Ah, New York State—pretty much no top-tier football teams, but it can be counted on year after year to have at least one or two NCAA tournament teams.
So even though it's college football season and still a couple of months away from the basketball season, it's time for us New Yorkers to start thinking about hoops.
That led me to pondering this question: "Which is the best team in the state of New York?"
Syracuse is the obvious choice and probably the first name that would pop into anyone's head.
Last year at this time the easy choice would undoubtedly have been the Orange. They could have even been considered one of the best in the Big East and maybe the country.
They had height inside (from Arinze Onuaku), athleticism (Paul Harris), clutch shooting (Eric Devendorf), and most importantly, they certainly had heart and a never say die attitude (Jonny Flynn).
Well, now Flynn is gone from 'Cuse and on to the NBA, so where does that leave the Orange? Forget about the Big East; are they even the best team in the state of New York?
The answer may surprise you.
The Great Danes, originally list off this list due to a personal error are now on the list. They return both their top scorer (Tim Ambrose) and rebounder (Will Harris) from an average team last year. This will be an upper-tier team in a sub-par conference.
Manhattan returns four of their top six scorers, including leading scorer Darryl Crawford.
The Jaspers' main issue is size, but in a conference where few teams have much height, that shouldn't be as much of a factor.
The Pride are trying to return to the glory days of coach Jay Wright and guard Speedy Claxton. After a few down years, they had a turnaround year last year, finishing fifth in the tough Colonial.
They return 20-point man Charles Jenkins; his scoring, along with much talent leaving the conference (most importantly Eric Maynor), makes them a legit contender.
They have a young squad that continues to progress, and this year will be no different.
The Bearcats had high expectations after making the field of 65 last year and would be even higher on this list if not for the recent arrest and dismissal of Emanuel Mayben.
The fact is he was their floor leader last year, although D.J. Rivera got all the print for scoring. They'll also be without Rivera for some time with a broken wrist.
At full strength this is a dangerous team, but if Rivera doesn't get healthy, they're simply mediocre.
The Bulls had an unexpected league regular season and conference tournament run. They surprised everyone, and this year they'll continue their solid play in the MAC.
They're another undersized team in a mid-major conference. That seems to be the norm here. They win games by slowing the game down and playing solid fundamental basketball.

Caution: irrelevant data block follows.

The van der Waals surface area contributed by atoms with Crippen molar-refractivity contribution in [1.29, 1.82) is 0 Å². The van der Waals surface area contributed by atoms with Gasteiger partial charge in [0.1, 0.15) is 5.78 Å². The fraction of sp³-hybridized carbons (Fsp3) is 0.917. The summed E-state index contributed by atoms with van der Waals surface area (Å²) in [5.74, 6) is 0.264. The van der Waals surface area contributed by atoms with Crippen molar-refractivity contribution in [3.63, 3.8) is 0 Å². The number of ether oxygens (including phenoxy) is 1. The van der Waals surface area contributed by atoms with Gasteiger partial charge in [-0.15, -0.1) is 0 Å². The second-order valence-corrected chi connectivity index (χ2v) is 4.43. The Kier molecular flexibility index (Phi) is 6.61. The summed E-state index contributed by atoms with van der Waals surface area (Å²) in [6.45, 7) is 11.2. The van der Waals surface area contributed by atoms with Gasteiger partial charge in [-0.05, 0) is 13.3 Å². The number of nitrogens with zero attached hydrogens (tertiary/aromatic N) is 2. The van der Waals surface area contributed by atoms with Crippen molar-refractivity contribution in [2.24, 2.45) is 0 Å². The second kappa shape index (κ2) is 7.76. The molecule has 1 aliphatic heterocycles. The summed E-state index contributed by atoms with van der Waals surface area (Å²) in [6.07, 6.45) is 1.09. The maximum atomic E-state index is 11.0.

The return of local Rodney Pierce will be the key to their success.
The Big Red will be the class of the Ivy League once again this year. They don't play your typical, slow Ivy League-style basketball. This team knows how to score a little bit.
They return pretty much everyone, including their entire starting five and over 80 percent of their scoring from a year ago.
They will certainly be a team to watch after making the tournament and hanging tough with a fast and physical Missouri team in the first round last year.
The Purple Eagles are the third team from the MAAC to make this list. They return leading scorers Tyrone Lewis and the versatile Bilal Benn.
Although Lewis was the team's leading scorer a year ago, there's no doubt that Benn is the key to this team's success. He's extremely versatile and can score, pass, and rebound great for an undersized forward.
The loss of defensive stalwart Benson Egemonye will surely hurt, but this team looks to outscore you, not out-defend you.
Coach Norm Roberts is certainly on the hot seat this year. They have given him ample time to turn this program around, and this is the year he finally should do it.
The return of a young squad, along with the NCAA ruling to allow Anthony Mason Jr. another year of eligibility, will make this the team to watch in the Big East.
They're still not on the level of the premier talent in the Big East, but they're certainly on the radar and could possibly make the NCAA tournament for the first time since 2002. If not an NCAA bid, they'll almost certainly get a nod in the NIT.
Paul Harris and Eric Devendorf, I have a question for you: What were you thinking? They both entered the NBA draft early when they're clearly not ready and basically ruined their basketball futures.
If they had returned, Syracuse would still be a top 20 team, certainly the best team in the state, and one of the best in the Big East.
Instead, they will need Andy Rautins to step up the scoring big time and intimidator Arinze Onuaku to dominate the low post on both ends of the floor.
I'm not doubting Jim Boeheim's ability to get this team to play well, but those losses, along with the huge loss of floor leader Jonny Flynn, move them out of my No. 1 spot and out of Big East supremacy.
That's right—the small school from Loudonville beats out Syracuse as my top college basketball team in NY.
Siena has proven the last two years that they are not only one of the best teams in the MAAC, but also one of the best in the country.
They lose leading scorer and conference player of the year Kenny Hasbrouck, but they still return four of five starters and their floor leader Ronald Moore.
Now that Ty Lawson is gone from UNC, Moore is the fastest baseline-to-baseline player in college basketball.
Add that to the length and athleticism of Alex Franklin and NBA prospect Edwin Ubiles, and you have a dynamite team.
Coach Fran McCaffery just got a huge contract extension, and he certainly deserved it. Don't be surprised if you see the Saints in all of the preseason top 25 polls, because they'll definitely garner plenty of votes.